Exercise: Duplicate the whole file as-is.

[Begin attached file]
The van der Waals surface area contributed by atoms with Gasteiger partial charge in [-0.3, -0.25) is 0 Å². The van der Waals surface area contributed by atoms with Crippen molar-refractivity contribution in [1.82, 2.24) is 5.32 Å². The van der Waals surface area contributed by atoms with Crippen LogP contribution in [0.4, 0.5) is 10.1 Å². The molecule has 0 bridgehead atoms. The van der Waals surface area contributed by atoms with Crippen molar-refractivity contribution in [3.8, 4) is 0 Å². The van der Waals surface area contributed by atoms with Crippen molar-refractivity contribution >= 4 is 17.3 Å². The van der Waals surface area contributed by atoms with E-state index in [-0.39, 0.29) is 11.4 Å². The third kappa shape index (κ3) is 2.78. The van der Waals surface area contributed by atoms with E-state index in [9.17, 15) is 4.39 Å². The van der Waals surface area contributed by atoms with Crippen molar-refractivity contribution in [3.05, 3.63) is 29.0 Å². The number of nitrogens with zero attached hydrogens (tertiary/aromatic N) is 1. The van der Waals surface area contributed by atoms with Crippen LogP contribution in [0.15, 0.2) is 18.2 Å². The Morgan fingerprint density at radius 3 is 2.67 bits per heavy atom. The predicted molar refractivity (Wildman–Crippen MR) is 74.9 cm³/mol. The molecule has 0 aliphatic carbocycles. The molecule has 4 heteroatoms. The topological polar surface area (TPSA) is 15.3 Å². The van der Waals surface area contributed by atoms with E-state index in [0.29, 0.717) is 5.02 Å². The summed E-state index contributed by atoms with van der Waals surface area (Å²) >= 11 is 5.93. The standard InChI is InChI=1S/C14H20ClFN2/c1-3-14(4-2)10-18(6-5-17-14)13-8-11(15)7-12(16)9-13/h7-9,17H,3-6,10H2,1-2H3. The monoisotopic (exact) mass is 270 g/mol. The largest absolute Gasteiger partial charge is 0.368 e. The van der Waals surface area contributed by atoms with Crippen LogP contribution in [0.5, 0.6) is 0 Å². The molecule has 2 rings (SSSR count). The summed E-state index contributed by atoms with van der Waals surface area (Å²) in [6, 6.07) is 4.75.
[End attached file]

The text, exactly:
The van der Waals surface area contributed by atoms with Gasteiger partial charge in [-0.3, -0.25) is 0 Å². The van der Waals surface area contributed by atoms with Crippen molar-refractivity contribution in [1.82, 2.24) is 5.32 Å². The van der Waals surface area contributed by atoms with Crippen LogP contribution in [0.4, 0.5) is 10.1 Å². The molecule has 0 bridgehead atoms. The van der Waals surface area contributed by atoms with Crippen molar-refractivity contribution in [3.8, 4) is 0 Å². The van der Waals surface area contributed by atoms with Crippen molar-refractivity contribution >= 4 is 17.3 Å². The van der Waals surface area contributed by atoms with E-state index in [-0.39, 0.29) is 11.4 Å². The third kappa shape index (κ3) is 2.78. The van der Waals surface area contributed by atoms with E-state index in [9.17, 15) is 4.39 Å². The van der Waals surface area contributed by atoms with Crippen molar-refractivity contribution in [3.05, 3.63) is 29.0 Å². The number of nitrogens with zero attached hydrogens (tertiary/aromatic N) is 1. The van der Waals surface area contributed by atoms with Crippen LogP contribution in [0.15, 0.2) is 18.2 Å². The Morgan fingerprint density at radius 3 is 2.67 bits per heavy atom. The predicted molar refractivity (Wildman–Crippen MR) is 74.9 cm³/mol. The molecule has 0 aliphatic carbocycles. The molecule has 4 heteroatoms. The topological polar surface area (TPSA) is 15.3 Å². The van der Waals surface area contributed by atoms with E-state index in [0.29, 0.717) is 5.02 Å². The summed E-state index contributed by atoms with van der Waals surface area (Å²) >= 11 is 5.93. The standard InChI is InChI=1S/C14H20ClFN2/c1-3-14(4-2)10-18(6-5-17-14)13-8-11(15)7-12(16)9-13/h7-9,17H,3-6,10H2,1-2H3. The monoisotopic (exact) mass is 270 g/mol. The largest absolute Gasteiger partial charge is 0.368 e. The van der Waals surface area contributed by atoms with Crippen LogP contribution in [0.5, 0.6) is 0 Å². The molecule has 2 rings (SSSR count). The summed E-state index contributed by atoms with van der Waals surface area (Å²) in [6, 6.07) is 4.75.